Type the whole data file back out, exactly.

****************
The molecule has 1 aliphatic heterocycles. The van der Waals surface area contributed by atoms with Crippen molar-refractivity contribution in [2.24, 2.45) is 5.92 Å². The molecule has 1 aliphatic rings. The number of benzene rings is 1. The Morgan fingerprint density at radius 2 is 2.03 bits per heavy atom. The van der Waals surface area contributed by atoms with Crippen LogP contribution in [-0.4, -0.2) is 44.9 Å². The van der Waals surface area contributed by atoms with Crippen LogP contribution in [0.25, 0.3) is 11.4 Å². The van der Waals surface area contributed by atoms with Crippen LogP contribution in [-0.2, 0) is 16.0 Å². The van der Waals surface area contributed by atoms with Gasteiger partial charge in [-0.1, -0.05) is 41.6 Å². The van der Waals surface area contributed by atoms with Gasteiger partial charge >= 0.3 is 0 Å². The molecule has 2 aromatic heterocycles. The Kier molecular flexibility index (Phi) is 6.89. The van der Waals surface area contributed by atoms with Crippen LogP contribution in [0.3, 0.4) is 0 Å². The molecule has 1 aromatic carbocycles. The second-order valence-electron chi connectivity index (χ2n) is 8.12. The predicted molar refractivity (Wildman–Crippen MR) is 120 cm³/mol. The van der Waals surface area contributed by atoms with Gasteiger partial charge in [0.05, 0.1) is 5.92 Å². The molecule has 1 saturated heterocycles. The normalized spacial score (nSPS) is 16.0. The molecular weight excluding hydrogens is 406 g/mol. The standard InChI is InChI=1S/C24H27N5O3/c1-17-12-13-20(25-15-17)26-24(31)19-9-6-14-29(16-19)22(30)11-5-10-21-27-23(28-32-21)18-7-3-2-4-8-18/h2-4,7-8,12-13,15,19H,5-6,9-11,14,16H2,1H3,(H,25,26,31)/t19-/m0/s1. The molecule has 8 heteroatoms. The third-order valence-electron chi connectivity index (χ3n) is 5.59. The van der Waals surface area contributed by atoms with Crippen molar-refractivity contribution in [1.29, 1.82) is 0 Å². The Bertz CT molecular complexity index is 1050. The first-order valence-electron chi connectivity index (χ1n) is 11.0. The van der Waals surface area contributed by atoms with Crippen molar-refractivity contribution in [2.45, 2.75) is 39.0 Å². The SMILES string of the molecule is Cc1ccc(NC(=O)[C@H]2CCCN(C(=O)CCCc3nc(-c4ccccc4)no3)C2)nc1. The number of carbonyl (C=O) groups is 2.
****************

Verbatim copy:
The molecule has 1 aliphatic heterocycles. The van der Waals surface area contributed by atoms with Crippen molar-refractivity contribution in [2.24, 2.45) is 5.92 Å². The molecule has 1 aliphatic rings. The number of benzene rings is 1. The Morgan fingerprint density at radius 2 is 2.03 bits per heavy atom. The van der Waals surface area contributed by atoms with Crippen LogP contribution in [-0.4, -0.2) is 44.9 Å². The van der Waals surface area contributed by atoms with Crippen LogP contribution in [0.25, 0.3) is 11.4 Å². The van der Waals surface area contributed by atoms with Crippen LogP contribution in [-0.2, 0) is 16.0 Å². The van der Waals surface area contributed by atoms with Gasteiger partial charge in [-0.1, -0.05) is 41.6 Å². The van der Waals surface area contributed by atoms with Gasteiger partial charge >= 0.3 is 0 Å². The molecule has 2 aromatic heterocycles. The Kier molecular flexibility index (Phi) is 6.89. The van der Waals surface area contributed by atoms with Crippen LogP contribution in [0.3, 0.4) is 0 Å². The molecule has 1 aromatic carbocycles. The second-order valence-electron chi connectivity index (χ2n) is 8.12. The predicted molar refractivity (Wildman–Crippen MR) is 120 cm³/mol. The van der Waals surface area contributed by atoms with Gasteiger partial charge in [0.05, 0.1) is 5.92 Å². The molecule has 1 saturated heterocycles. The normalized spacial score (nSPS) is 16.0. The molecular weight excluding hydrogens is 406 g/mol. The standard InChI is InChI=1S/C24H27N5O3/c1-17-12-13-20(25-15-17)26-24(31)19-9-6-14-29(16-19)22(30)11-5-10-21-27-23(28-32-21)18-7-3-2-4-8-18/h2-4,7-8,12-13,15,19H,5-6,9-11,14,16H2,1H3,(H,25,26,31)/t19-/m0/s1. The molecule has 8 heteroatoms. The third-order valence-electron chi connectivity index (χ3n) is 5.59. The van der Waals surface area contributed by atoms with Crippen molar-refractivity contribution in [1.29, 1.82) is 0 Å². The Bertz CT molecular complexity index is 1050. The first-order valence-electron chi connectivity index (χ1n) is 11.0. The van der Waals surface area contributed by atoms with Crippen molar-refractivity contribution in [2.45, 2.75) is 39.0 Å². The SMILES string of the molecule is Cc1ccc(NC(=O)[C@H]2CCCN(C(=O)CCCc3nc(-c4ccccc4)no3)C2)nc1. The number of carbonyl (C=O) groups is 2.